All the media talk about Catholic priests, predatory web sites and parents afraid to let their children bike to school has brought up a memory from my childhood.
It's too bad there's so much fear out there. So much fear that parents often don't allow kids to bike places. Obesity is on the rise.
Is the problem really that bad, compared to traffic hazards, for instance?
Still I remember an encounter. I hadn't thought about it for a long time, but all this recent talk in the local media has brought back the memory.
One weekend I was riding to a nearby town to have a picnic in the city park. Maybe I was in early high school, but my memory is a bit foggy.
Anyway, this fellow, in grubby overalls, struck up a conversation with me. Of course, "grubby overalls" - the stereotype.
He was a construction worker. Working on one of the dams on the Snake River. They were building dams back then so a lot of the workers lived in the area.
Being a kid, I started asking a bunch of questions. I was interested in dam construction.
How thick is the concrete? How does the coffer dam work? How deep are the foundations? When do they start putting the generators in?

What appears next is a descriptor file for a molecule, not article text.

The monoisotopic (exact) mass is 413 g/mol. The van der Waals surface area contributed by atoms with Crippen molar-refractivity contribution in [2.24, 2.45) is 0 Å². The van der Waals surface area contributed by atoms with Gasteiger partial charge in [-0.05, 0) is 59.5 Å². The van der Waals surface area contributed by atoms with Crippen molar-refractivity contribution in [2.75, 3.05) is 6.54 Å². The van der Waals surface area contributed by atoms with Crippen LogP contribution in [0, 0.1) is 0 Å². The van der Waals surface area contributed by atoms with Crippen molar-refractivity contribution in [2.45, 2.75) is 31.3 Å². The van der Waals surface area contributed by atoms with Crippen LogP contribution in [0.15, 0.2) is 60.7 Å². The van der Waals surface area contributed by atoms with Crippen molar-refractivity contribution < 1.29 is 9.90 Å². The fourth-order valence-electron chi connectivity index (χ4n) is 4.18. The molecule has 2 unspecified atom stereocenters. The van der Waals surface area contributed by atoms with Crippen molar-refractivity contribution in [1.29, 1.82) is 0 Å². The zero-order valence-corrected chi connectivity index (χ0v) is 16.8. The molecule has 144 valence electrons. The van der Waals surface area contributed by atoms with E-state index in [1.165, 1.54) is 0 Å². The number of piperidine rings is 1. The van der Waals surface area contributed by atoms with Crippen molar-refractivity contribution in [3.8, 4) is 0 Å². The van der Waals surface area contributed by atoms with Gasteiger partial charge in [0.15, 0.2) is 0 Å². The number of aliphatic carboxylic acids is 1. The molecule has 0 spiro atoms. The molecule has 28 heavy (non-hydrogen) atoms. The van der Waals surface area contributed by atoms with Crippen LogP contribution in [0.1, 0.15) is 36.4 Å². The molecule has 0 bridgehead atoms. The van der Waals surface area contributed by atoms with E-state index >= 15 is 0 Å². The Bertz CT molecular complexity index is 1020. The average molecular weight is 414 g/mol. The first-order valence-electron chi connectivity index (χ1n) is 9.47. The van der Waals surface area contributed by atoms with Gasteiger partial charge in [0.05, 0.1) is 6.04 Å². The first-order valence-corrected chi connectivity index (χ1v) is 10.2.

Instead of being a "font of information" about the dams, this man I met in the park just invited me into a nearby restroom.
I wondered what he was trying to show me; concrete work, pluming examples, electrical conduit?
Instead, he pointed to the nasty graffiti on the stalls. The sexual graffiti. He started asking, "Do you do this?" "Have you done that?"
I just said "no" and "huh?"
I didn't know what to make of the conversation so I left.
He wasn't giving me very much information about the dams on the Snake River. I wasn't interested in the graffiti, it just seemed kind of dirty, or nasty, to me. The dam construction interested me more, so I just left. I got on my bicycle and rode away. The bicycle can be a good escape.
It didn't seem like that big a deal.
Sometimes I wonder if the fear is worse than the problem. Not that the problem is good, it's just that the fear can really be traumatizing and crippling.
It's always good to be careful and use common sense, but when fear starts to rule, everyone needs to stop and take a deep breath; so to speak.